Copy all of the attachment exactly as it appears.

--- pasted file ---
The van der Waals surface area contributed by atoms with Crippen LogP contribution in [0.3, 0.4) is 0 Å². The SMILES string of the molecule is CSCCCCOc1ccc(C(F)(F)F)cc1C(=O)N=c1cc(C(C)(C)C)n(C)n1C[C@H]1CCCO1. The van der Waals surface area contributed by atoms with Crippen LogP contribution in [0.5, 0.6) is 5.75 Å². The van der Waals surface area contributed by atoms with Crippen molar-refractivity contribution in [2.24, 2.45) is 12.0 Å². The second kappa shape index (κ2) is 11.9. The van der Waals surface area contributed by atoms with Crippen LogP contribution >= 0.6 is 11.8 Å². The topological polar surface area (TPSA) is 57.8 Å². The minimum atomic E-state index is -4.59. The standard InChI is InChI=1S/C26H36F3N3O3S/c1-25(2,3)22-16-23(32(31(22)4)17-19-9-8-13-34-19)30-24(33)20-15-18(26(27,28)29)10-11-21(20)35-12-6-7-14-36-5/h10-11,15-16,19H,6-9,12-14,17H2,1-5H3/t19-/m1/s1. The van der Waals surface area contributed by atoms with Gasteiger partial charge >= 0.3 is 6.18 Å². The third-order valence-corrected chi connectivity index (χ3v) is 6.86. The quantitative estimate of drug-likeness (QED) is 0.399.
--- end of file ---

The van der Waals surface area contributed by atoms with Crippen LogP contribution in [0.3, 0.4) is 0 Å². The SMILES string of the molecule is CSCCCCOc1ccc(C(F)(F)F)cc1C(=O)N=c1cc(C(C)(C)C)n(C)n1C[C@H]1CCCO1. The van der Waals surface area contributed by atoms with Crippen LogP contribution in [0.5, 0.6) is 5.75 Å². The van der Waals surface area contributed by atoms with Crippen molar-refractivity contribution in [2.24, 2.45) is 12.0 Å². The second kappa shape index (κ2) is 11.9. The van der Waals surface area contributed by atoms with Crippen LogP contribution >= 0.6 is 11.8 Å². The topological polar surface area (TPSA) is 57.8 Å². The minimum atomic E-state index is -4.59. The standard InChI is InChI=1S/C26H36F3N3O3S/c1-25(2,3)22-16-23(32(31(22)4)17-19-9-8-13-34-19)30-24(33)20-15-18(26(27,28)29)10-11-21(20)35-12-6-7-14-36-5/h10-11,15-16,19H,6-9,12-14,17H2,1-5H3/t19-/m1/s1. The van der Waals surface area contributed by atoms with Gasteiger partial charge >= 0.3 is 6.18 Å². The third-order valence-corrected chi connectivity index (χ3v) is 6.86. The quantitative estimate of drug-likeness (QED) is 0.399.